Divided Highways : Road Narrative and Nationhood in Canada / Heather Macfarlane.
By: Macfarlane, Heather.Series: Canadian Literature. Publisher: Ottawa : University of Ottawa Press, 2019Description: 165 p. : cov. ill. ; 21 cm.ISBN: 0776627732 (pbk); 9780776627731 (pbk).Subject(s): Travel in literature | Travel writing -- Canada | Canadian literature -- History and criticismDDC classification: C810.9/3214 Online resources: Publisher's Website. | Check the UO Library catalog. Issued also in electronic formats.
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Also available as an ebook.
Includes bibliographical references.
"The road trip genre, well established in the literatures of Canada, is a natural outcome of the nation’s obsession with geography. Divided Highways examines road narratives by Anglo-Canadian, Québécois and Indigenous authors and the sense of place and nationhood in these communities.
Geography describes the land, and history peoples it, just as memories connect us to place. This is why road trips are such a feature of writing in Canada, allowing the travellers to claim, at least symbolically, the terrain they have traversed. Macfarlane examines works by a variety of writers from each of these communities, including Gilles Archambault, Jeannette Armstrong, Jill Frayne, Tomson Highway, Claude Jasmin, Robert Kroetsch, Jacques Poulin, Aritha van Herk and Paul Villeneuve, to name but a few.
Studying a diversity of road narratives from Anglo-Canadian, Québécois and Indigenous populations not only demonstrates the existence of a very specific road genre, but is also revelatory of very diverse and often conflicting perceptions of nationhood. It is these expressions of sovereignty that are integral to ongoing discussions of reconciliation and decolonization." (Book Cover)
TABLE OF CONTENTS
1. THE ROAD NARRATIVE AND NATIONAL LITERATURES
Defining National Literatures
Parameters of the Study
Movement and Identity in Canada
Critical and Cultural Contexts
Structure of the Book
2. HOME AND AWAY
Critical and Theoretical Contexts
Indigenous Desire for Return: Armstrong, Bouvier, Kenny, Highway, Hogan, Oman
Franco-Quebecois Departure and Return: Archambault, Poulin
Anglo-Canadian Compulsions to Move: Frayne, Kroetsch, van Herk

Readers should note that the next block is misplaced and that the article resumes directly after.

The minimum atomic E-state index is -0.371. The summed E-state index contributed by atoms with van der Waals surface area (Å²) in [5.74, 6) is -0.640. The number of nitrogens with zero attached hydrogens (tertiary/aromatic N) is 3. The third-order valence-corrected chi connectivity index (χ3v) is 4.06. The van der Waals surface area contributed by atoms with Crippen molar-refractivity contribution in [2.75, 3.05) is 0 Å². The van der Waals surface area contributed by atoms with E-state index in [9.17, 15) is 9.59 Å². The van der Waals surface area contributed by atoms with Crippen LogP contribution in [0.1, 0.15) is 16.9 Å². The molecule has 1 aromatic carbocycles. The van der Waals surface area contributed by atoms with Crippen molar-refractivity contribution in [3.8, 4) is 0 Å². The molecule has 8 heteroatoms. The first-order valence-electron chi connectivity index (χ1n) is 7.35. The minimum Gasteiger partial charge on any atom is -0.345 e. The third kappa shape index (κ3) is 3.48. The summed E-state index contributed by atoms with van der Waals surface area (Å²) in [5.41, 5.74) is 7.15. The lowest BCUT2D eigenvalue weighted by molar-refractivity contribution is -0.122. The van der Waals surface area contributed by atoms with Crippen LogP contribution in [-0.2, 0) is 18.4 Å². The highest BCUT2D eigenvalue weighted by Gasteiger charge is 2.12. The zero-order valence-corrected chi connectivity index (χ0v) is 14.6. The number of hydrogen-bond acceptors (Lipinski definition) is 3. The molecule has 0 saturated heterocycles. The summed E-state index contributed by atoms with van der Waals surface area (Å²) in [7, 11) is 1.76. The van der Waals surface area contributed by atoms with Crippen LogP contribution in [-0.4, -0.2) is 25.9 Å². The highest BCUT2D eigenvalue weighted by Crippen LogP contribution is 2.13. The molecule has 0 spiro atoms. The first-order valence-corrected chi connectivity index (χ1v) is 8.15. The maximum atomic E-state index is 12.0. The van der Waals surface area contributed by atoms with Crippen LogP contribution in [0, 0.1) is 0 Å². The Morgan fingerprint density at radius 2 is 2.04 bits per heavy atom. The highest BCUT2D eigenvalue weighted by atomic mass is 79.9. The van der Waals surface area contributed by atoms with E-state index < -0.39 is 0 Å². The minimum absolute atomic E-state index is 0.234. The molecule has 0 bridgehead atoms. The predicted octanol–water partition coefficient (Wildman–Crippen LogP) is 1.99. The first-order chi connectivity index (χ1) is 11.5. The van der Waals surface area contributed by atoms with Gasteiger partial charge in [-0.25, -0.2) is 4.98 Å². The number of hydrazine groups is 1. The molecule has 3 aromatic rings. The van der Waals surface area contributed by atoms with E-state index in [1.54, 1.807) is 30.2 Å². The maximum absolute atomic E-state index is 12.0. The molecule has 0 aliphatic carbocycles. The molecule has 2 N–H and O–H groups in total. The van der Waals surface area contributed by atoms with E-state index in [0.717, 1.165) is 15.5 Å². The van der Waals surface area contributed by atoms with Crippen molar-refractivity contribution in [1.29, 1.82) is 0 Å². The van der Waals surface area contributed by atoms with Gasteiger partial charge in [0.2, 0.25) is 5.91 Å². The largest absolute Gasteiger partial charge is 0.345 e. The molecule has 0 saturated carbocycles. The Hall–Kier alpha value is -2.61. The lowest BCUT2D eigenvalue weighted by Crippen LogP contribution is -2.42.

3. SEXUAL CONQUEST ON THE ROAD
Franco-Quebecois Unsettled Desires: Jasmin, Poulin, Villeneuve
Anglo-Canadian Roads to Conquest: Gardiner, Kroetsch, van Herk
Indigenous Reconnection to Home: Alexie, Oman, Van Camp
4. TRAVELLING COMPANIONS
Political and Theoretical Contexts
Franco-Quebecois Outlaw Couples: Jasmin, Poulin, Villeneuve
Anglo-Canadian Lone Heroes: Ferguson, Frayne, Gardiner, Gidmark, van Herk
Indigenous Unity in Community: Alexie, Armstrong, Hogan, Highway, Kenny, King, Maracle, Milliken, Ruffo
5. CONCLUSION: CHANGING LANES
Indigenous Road Trip Narratives
Franco-Quebecois Road Trip Narratives
Anglo-Canadian Road Trip Narratives
The Peoplehood Matrix
The End of the Road?
"This book establishes the existence of a road trip genre in the literatures of Canada. Geography describes the land, and history peoples it, just as memories connect you to place. This is why road trips are such a feature of Anglophone, Québécois and Indigenous writing in Canada, allowing the travelers to claim, at least symbolically, the terrain they have traversed. It is the intersection of history and geography that makes a journey so significant, nourishing a sense of place or revealing the lack of it. Examining the road trips undertaken therefore tells us much about the specific interests of the three general groups at the centre of this study. Their desire, and, in some cases, necessity to travel, the traveling companions and destinations they choose, and the histories they create on the land they are covering are indicative of their particular sense of place and nationhood within the country. In order to demonstrate this phenomenon, the book examines works by a variety of Anglophone, Québécois and Indigenous writers, including Gilles Archambault, Jeannette Armstrong, Jill Frayne, Tomson Highway, Linda Hogan, Scott Gardiner, Claude Jasmin, Robert Kroetsch, Lee Maracle, Jacques Poulin, Aritha van Herk and Paul Villeneuve. A comparative approach to literatures in Canada is the logical continuation of postcolonial studies in that it reveals the intricacies and specificities of various communities, contributing to a more complete understanding of multiple national collectivities. It also offers an important counternarrative to transnational studies."-- Provided by publisher.
Issued also in electronic formats.
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